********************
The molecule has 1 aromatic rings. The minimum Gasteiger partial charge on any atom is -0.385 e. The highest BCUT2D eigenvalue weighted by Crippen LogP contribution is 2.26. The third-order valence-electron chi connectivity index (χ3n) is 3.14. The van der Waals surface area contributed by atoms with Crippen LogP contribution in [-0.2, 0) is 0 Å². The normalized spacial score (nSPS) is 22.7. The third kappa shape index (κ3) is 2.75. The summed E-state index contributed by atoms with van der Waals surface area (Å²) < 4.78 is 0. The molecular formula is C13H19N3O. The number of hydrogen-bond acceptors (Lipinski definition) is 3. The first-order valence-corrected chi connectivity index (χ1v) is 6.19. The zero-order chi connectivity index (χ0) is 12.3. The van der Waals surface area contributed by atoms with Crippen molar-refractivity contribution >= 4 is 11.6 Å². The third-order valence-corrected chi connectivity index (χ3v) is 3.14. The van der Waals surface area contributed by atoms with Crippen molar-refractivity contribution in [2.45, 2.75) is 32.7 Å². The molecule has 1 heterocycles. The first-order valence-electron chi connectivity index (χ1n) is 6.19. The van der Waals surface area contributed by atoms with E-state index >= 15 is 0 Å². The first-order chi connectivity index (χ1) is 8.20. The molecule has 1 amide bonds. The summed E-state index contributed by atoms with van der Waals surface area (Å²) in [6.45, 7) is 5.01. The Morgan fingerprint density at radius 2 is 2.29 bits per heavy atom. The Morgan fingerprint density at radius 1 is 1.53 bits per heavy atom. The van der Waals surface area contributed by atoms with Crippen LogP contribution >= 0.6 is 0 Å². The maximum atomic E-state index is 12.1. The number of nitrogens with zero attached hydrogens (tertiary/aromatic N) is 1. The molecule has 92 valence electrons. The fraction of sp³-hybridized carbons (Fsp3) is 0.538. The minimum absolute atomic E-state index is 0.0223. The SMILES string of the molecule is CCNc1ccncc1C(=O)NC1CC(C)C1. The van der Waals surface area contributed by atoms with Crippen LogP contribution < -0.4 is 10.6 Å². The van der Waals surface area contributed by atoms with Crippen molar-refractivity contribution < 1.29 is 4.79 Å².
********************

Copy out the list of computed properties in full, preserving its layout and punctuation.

The molecule has 1 aromatic rings. The minimum Gasteiger partial charge on any atom is -0.385 e. The highest BCUT2D eigenvalue weighted by Crippen LogP contribution is 2.26. The third-order valence-electron chi connectivity index (χ3n) is 3.14. The van der Waals surface area contributed by atoms with Crippen LogP contribution in [-0.2, 0) is 0 Å². The normalized spacial score (nSPS) is 22.7. The third kappa shape index (κ3) is 2.75. The summed E-state index contributed by atoms with van der Waals surface area (Å²) < 4.78 is 0. The molecular formula is C13H19N3O. The number of hydrogen-bond acceptors (Lipinski definition) is 3. The first-order valence-corrected chi connectivity index (χ1v) is 6.19. The zero-order chi connectivity index (χ0) is 12.3. The van der Waals surface area contributed by atoms with Crippen molar-refractivity contribution >= 4 is 11.6 Å². The third-order valence-corrected chi connectivity index (χ3v) is 3.14. The van der Waals surface area contributed by atoms with Crippen molar-refractivity contribution in [2.45, 2.75) is 32.7 Å². The molecule has 1 heterocycles. The first-order valence-electron chi connectivity index (χ1n) is 6.19. The van der Waals surface area contributed by atoms with E-state index >= 15 is 0 Å². The first-order chi connectivity index (χ1) is 8.20. The molecule has 1 amide bonds. The summed E-state index contributed by atoms with van der Waals surface area (Å²) in [6.45, 7) is 5.01. The Morgan fingerprint density at radius 2 is 2.29 bits per heavy atom. The Morgan fingerprint density at radius 1 is 1.53 bits per heavy atom. The van der Waals surface area contributed by atoms with Crippen LogP contribution >= 0.6 is 0 Å². The maximum atomic E-state index is 12.1. The number of nitrogens with zero attached hydrogens (tertiary/aromatic N) is 1. The molecule has 92 valence electrons. The fraction of sp³-hybridized carbons (Fsp3) is 0.538. The minimum absolute atomic E-state index is 0.0223. The SMILES string of the molecule is CCNc1ccncc1C(=O)NC1CC(C)C1. The van der Waals surface area contributed by atoms with Crippen LogP contribution < -0.4 is 10.6 Å². The van der Waals surface area contributed by atoms with Crippen molar-refractivity contribution < 1.29 is 4.79 Å².